You should also know that I’m fundamentally lazy or, maybe more charitably, pathologically practical. I really have an aversion to wasting time on tasks better done by others or not at all (like making the bed) or by computers.
Actually, my entry into the clinical world coincided with the advent of the minicomputer in the late ’70s. It didn’t take me long to figure out that my Radio Shack TRS-80 could save me all kinds of time. For example, I had no patience for tallying the scores and ratios that were involved in using the Rorschach inkblot test – and so I wrote a program that did it for me. Of course, it did the calculations a whole lot more accurately and reliably than I ever could.
So I’ve been into analytics, and workflows, and data-driven management before all those things were cool. Actually, it’s been fun to see how much those concepts have taken hold all these years later.
My experience shows how data gathering can be effective, perhaps in ways that might not be terribly obvious. If you manage a behavioral health agency, your top goal is to assemble and retain a competent and productive crew of clinicians. Without solid and loyal providers, nothing works well or for long. Forget quality of care. Forget generating sufficient revenue. Forget building a presence in your community. All of that comes down to the quality of providers you can attract and keep. To quote my grandmother, who ran a dry cleaning shop in Amherst, Massachusetts, “Michael, remember, it all comes down to getting good help and holding on to them. If you own a business, you work for the help.”
We all know how hard it is to find good people and keep them over the long haul. The supply of clinicians is low, the demands for their services is high, and the job is hard and often frustrating. If you take someone for granted, even briefly, they’ll be out the door before you know it, leaving you with a caseload to cover and another search to conduct.
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The turnover rate in the mental health world is indeed a major problem for agencies. Most are understaffed to begin with, so there’s not a whole lot of cushion if someone departs. Turnover is especially problematic in our field because we serve a patient population that expects (and usually requires) a provider who knows them and is committed to their care over time. If your cardiologist leaves, it’s usually not a big deal for someone to take over your case, read the last few notes, and manage your care. That’s not the case in behavioral health. Much more of the treatment is about the relationship and, most importantly, the trust the provider and patient build slowly over years.
Much has been written about how to retain staff in behavioral health agencies. Suggestions from some experts are pretty obvious – staff tend to stay at jobs where the pay is good and the benefits ample (especially when it comes to vacation time and policies for taking “mental health” days). Of course, many managers don’t have control over salaries and personnel policies. We can advocate for our clinicians and look for ways to augment their income, but often we don’t have a lot to offer them.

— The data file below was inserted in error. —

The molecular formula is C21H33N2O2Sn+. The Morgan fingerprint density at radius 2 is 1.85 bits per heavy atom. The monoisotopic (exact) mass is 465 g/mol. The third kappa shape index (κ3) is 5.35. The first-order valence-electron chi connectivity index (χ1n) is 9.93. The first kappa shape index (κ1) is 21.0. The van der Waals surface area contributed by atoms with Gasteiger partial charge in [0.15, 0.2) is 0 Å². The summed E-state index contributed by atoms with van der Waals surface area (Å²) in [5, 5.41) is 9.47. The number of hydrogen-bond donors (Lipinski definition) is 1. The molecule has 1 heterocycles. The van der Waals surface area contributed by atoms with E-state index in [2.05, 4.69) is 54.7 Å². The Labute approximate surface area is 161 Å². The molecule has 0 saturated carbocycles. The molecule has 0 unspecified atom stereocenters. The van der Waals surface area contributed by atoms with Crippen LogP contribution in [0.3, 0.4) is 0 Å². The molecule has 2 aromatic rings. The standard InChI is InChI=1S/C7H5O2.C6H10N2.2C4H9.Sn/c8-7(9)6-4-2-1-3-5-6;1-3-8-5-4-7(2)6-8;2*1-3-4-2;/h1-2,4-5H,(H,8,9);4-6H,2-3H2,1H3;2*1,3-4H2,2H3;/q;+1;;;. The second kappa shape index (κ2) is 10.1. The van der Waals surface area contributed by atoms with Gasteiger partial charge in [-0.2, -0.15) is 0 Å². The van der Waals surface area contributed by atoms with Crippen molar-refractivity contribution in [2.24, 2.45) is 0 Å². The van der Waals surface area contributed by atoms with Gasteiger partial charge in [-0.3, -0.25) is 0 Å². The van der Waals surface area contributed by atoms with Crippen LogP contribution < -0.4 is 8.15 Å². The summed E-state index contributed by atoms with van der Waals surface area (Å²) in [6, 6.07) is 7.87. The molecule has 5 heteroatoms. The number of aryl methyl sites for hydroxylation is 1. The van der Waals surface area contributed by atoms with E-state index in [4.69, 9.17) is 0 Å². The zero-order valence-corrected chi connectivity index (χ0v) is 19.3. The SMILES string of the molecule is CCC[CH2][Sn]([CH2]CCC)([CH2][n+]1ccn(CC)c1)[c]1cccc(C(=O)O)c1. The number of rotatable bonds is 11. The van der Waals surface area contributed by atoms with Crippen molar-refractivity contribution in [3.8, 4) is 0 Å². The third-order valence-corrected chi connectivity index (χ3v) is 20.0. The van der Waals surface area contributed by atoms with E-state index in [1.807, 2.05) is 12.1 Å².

Where we administrators can make a difference for our staff is in managing the quality of their work life. We can strive to limit staff burnout, fatigue, and exhaustion. Clinicians who feel overwhelmed by their caseloads are clinicians who are likely to be less effective in treating their clients. They’ll also be less loyal to the organization, less likely to collaborate with others on patient care, and be at greater risk for health and mental health problems of their own. Unless we keep an eye on how our clinicians are functioning and respond effectively when we detect vulnerabilities, we can find ourselves receiving a letter that starts, “Dear Dr. Gordon: I am writing to indicate that I will be terminating my employment in two weeks.”
How can we gauge how our staff are doing? Well, of course, we can (and should) ask them on a regular basis. Our staff should know that we’re focused on keeping them productive and reasonably content. That alone can help the cause. So can providing regular opportunities to let staff tell you what’s on their mind, positive or negative. For a lot of us, just having a chance to vent can be beneficial.
Sadly, my experience is that mental health professionals, while well-versed in how to get patients to communicate their issues are, as a group, pretty awful at communicating their own concerns or coming up with suggestions for improvements. Probably like most of you, I find it hard to get these highly educated and caring professionals to go beyond voicing general dissatisfaction. Getting them to offer specific ideas for how to improve clinic life is almost impossible.